Table 3

Summary of articles discussing social norms, decision-making and autonomy*

Reference (year)Study descriptionStudy locationMajor findings
Kongsholm et al 13 (2018)Qualitative research—Interviews with researchers and donors about consent experience for genetic researchPakistanResearchers report adaptations to consent process including use of elder and oral consent; involving literate witnesses to validate written forms; and disclosure of information adapted to educational level. Challenges include no knowledge about consent process by participants and therapeutic misconception. Donors’ motivations for participating include obtaining direct benefit from their participation and a high level of trust in the research team.
Embleton et al 49 (2015)Case study—Ethical guidelines adaptation for three different studies with street connected youth and childrenKenyaThe authors describe processes of consent for street-connected children and youth participating in three research projects. They discuss the importance of guidelines and working with local and international committees, ethicists and the community to identify areas of special concern. Key recommendations include involving the community and working within the local sociocultural context.
Millum and Emanuel50 (2007)Case study—Research with abandoned childrenRomaniaThe authors discuss how research with abandoned children might be constrained by the challenge of getting informed consent. This might result in this vulnerable group not being included in research for reasons of convenience. They argue that vulnerable groups can be protected by enrolling them in studies that pose no or minimal risks.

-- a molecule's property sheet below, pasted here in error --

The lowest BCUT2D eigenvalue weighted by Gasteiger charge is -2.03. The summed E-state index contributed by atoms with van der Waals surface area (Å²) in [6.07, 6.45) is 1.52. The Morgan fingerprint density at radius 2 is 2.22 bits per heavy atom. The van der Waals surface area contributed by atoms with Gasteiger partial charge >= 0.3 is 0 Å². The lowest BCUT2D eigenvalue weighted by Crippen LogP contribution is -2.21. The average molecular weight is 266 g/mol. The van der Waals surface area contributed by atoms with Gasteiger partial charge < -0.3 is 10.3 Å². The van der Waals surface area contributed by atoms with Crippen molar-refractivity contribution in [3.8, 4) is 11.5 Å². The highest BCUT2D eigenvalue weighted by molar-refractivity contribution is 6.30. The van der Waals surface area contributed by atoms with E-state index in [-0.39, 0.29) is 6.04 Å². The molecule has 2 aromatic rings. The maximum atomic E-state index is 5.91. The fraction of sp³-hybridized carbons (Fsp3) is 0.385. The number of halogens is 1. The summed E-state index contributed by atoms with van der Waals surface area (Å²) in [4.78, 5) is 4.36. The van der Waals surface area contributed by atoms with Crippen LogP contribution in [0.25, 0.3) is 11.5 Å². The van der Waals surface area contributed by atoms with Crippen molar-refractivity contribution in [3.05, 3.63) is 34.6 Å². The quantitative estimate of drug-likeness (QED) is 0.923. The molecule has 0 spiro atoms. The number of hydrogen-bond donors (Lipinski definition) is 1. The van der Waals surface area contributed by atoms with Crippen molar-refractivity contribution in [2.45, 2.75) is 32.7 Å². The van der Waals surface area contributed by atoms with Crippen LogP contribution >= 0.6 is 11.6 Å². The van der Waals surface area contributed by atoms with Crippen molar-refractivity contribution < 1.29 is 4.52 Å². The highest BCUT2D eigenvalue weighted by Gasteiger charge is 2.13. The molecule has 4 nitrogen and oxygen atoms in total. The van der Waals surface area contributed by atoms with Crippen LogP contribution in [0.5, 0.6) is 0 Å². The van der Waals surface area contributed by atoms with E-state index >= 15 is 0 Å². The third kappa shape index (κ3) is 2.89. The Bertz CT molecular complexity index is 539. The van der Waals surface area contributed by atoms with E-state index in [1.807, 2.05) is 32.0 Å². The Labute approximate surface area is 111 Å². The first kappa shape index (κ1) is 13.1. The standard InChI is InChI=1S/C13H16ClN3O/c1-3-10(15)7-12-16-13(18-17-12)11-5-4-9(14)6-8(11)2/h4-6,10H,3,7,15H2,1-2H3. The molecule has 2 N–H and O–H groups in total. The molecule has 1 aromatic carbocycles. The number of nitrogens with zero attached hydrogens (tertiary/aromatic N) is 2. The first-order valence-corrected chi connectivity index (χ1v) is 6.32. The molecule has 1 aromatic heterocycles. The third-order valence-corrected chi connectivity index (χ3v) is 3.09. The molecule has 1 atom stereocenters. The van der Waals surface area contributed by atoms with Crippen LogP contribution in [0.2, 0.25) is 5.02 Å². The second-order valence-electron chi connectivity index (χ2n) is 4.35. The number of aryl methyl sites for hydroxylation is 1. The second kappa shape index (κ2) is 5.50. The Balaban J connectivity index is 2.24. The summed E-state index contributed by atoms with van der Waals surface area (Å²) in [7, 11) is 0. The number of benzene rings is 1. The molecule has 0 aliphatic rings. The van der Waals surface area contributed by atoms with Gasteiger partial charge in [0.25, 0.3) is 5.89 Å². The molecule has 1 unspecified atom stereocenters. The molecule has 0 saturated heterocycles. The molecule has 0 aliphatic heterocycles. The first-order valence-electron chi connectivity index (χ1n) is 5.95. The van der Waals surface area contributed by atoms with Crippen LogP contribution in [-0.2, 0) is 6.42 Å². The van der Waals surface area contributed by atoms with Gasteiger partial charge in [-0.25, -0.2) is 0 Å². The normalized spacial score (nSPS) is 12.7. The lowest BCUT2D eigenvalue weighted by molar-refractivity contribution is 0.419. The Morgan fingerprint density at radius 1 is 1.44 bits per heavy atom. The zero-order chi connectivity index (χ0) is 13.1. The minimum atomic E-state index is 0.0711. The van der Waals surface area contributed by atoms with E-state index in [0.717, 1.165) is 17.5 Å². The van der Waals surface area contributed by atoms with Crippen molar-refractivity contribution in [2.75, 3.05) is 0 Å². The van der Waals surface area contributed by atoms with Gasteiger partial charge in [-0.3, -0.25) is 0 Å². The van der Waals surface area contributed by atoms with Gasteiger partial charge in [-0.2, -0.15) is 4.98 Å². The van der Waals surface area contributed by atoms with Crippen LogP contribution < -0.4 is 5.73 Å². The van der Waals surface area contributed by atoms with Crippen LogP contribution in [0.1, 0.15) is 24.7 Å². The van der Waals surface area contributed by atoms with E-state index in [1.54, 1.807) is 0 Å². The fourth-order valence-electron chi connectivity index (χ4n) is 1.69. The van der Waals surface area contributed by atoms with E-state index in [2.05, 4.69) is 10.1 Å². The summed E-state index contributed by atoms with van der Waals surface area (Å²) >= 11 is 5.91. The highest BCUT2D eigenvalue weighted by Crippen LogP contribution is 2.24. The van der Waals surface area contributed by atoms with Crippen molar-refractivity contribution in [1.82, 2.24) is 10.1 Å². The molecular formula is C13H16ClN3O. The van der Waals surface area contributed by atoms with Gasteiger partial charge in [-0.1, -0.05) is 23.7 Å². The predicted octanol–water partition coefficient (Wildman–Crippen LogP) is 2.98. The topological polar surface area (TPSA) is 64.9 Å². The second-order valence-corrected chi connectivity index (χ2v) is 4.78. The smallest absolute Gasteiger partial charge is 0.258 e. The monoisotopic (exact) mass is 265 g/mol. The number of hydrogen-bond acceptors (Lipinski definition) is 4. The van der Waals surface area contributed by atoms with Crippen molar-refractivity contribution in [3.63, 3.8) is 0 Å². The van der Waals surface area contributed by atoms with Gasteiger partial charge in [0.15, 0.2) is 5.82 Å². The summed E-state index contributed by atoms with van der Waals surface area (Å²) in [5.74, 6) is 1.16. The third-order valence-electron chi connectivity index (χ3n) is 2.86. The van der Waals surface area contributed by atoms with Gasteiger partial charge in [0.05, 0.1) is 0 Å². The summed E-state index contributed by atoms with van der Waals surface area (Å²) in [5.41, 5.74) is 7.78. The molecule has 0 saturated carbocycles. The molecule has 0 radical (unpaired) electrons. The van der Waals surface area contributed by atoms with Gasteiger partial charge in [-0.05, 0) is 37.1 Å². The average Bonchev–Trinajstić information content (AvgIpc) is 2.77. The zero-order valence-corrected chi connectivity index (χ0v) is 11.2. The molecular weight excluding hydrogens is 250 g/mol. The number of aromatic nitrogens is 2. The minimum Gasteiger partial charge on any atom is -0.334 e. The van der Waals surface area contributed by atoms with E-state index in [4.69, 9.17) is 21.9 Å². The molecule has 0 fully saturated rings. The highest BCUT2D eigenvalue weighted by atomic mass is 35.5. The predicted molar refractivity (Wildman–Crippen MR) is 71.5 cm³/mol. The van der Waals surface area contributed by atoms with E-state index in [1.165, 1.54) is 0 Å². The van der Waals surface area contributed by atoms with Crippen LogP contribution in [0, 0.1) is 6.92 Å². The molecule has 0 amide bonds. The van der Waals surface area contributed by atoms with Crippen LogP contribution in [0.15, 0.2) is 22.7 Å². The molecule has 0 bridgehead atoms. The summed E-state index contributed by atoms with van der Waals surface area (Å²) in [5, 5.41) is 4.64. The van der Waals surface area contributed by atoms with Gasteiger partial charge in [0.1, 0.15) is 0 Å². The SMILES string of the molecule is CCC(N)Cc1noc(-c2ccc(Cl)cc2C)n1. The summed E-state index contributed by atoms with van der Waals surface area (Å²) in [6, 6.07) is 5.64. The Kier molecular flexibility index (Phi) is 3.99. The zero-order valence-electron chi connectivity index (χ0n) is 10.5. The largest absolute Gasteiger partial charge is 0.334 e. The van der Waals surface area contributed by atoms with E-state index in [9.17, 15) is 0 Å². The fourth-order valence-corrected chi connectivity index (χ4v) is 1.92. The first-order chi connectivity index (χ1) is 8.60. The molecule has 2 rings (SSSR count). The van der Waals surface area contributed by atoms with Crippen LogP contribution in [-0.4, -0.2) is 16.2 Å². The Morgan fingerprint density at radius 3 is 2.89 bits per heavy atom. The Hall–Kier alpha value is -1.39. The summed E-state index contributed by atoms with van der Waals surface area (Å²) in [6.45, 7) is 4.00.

Vreeman et al 51 (2012)Qualitative research—Analysis of community discussion sessions regarding the participation of orphaned children in researchKenyaResults showed positive attitudes towards the participation of orphaned children in research, mainly because adults assumed that children would be directly benefited. Consent from parents or guardians was considered necessary but getting assent from children was not. The participation of the community in the consent process was considered appropriate. Authors recommend paying attention to misconceptions about research-related benefits.
Molyneux et al 36 (2005)Qualitative research—Community views regarding the informed consent process, in the context of studies being carried out by KEMRI in KenyaKenyaResults show that seeking consent from community elders is necessary but does not substitute the need for individual parental consent. Most respondents suggested males should make the decision to participate and that assent should not be sought from children before ages 10–13. For inpatient studies, respondents identified illness severity, potential risks and parents’ ability to understand as factors influencing the consent process. Results of the study show some therapeutic misconception and discrepancies regarding which interventions need permission.
  • *In this and subsequent tables, articles are presented by major thematic groupings. Most articles discuss multiple themes, but are grouped here based on the most prominent or significant theme identified in the review.

  • KEMRI, Kenya Medical Research Institute.